ANNA LEE: HEADCASE. ITV; UK. Made-for-TV movie, 10 January 1993. Pilot for the 5 episode series Anna Lee, 1994. Based on the novel Headcase by Liza Cody. Imogen Stubbs (Anna Lee), Alan Howard, Michael Bryant, Barbara Leigh-Hunt, Ken Stott, Kate Beckinsale. Director: Colin Bucksey.


   I’ve not yet watched any of the five episodes of the series that followed, but in my opinion it got off to a good start. I understand that Liza Cody was unhappy with it, however, so maybe there was a hitch somewhere between this two-hour film (including commercials) and what followed. Having somehow lost control of her own character, Cody even decided to stop using fledgling PI Anna Lee as a character and switched to writing her Eva Wylie series of novels instead.

   But this introductory episode is a good one, and if it ever passes by your way, in my opinion you ought to snap it up. Anna Lee is a fledgling private eye in this one, having abandoned the police force due to her ambivalence toward regimentation and following orders. She doesn’t try to make a go of it on her own, however. She takes a job with an investigative firm headed up by Commander Brierly (Michael Bryant), a no-nonsense type who nonetheless seems to take a shine to Anna, even though the rest of the staff seems to stay rather cool toward her.


   It may be because of her age, as well as her difficulty in showing up to work on time, phoning in, and all of the other office rules. It’s not clear how old Anna Lee is, but Imogen Stubbs, who plays her, was only 32 at the time, and she looks much much younger, especially when she comes in to work the first day in a mini-skirt and flowing strawberry blonde hair.

   What she had expected was only a small duty as an undercover security agent in a record shop. Instead the Commander assigns her to another case, that of a missing daughter, a girl in her early 20s perhaps, but a sensitive one whose family had closely guarded over her. An easy case, the Commander thinks, but naturally there’s more to it than that. Once found, her memory’s confused and she’s kept sedated in a nursing home, unable to explain where she had been and what she’d been doing.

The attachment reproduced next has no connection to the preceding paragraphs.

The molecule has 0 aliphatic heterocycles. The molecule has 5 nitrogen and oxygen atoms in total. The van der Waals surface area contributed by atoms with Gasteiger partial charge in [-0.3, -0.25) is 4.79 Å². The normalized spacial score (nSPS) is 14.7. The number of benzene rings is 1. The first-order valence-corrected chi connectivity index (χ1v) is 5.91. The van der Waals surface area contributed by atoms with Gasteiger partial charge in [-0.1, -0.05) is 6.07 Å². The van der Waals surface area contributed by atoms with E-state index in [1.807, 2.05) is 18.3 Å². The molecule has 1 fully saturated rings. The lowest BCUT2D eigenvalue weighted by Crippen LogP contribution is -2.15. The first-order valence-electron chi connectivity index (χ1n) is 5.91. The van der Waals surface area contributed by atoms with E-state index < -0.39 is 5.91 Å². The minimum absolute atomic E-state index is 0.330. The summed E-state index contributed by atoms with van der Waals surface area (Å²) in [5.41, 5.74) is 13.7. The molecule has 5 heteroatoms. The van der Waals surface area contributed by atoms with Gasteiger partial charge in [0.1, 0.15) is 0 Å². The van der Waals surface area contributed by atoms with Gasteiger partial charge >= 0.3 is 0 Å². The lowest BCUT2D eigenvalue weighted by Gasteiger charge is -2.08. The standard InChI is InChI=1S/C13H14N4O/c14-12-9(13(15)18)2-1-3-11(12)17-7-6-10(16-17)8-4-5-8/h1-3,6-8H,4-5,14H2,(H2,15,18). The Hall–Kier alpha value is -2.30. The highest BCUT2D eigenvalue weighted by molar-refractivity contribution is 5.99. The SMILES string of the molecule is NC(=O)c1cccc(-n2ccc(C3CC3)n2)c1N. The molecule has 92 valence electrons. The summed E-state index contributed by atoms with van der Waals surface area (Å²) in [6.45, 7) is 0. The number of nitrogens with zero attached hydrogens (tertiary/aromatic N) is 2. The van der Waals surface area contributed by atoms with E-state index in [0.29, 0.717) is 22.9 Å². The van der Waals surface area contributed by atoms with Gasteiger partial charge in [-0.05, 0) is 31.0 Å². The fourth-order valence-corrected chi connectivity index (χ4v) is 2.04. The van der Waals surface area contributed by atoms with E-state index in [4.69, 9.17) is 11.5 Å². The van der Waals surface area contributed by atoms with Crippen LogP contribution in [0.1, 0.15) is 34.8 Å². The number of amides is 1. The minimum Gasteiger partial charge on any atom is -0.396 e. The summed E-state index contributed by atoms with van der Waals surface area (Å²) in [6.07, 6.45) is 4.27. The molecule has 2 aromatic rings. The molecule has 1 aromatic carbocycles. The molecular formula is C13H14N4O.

Thea Hahn, it seems, played to perfection by the ethereally frail Kate Beckinsale, was seen in a coastal hotel the night a man’s body was found the next day in his room. There are more suspects than Thea, but what Anna’s task is now is to protect her while she cannot protect herself.


   Which makes for a most interesting and entertaining case for her first outing, with sex – casual, real and imagined – the key to many of the characters’ motives. The only flaw, if one there is, is that it is not all that difficult for the viewer, taking a relaxed pace, to separate the red herrings from the actual trail of events, as they happen.

   And as the case goes on, and as Anna pulls the facts together, she also begins to dress more appropriately – and act more and more professionally – as the story goes on. In both regards, the Commander stolidly and (as far as I can tell) enthusiastically approves.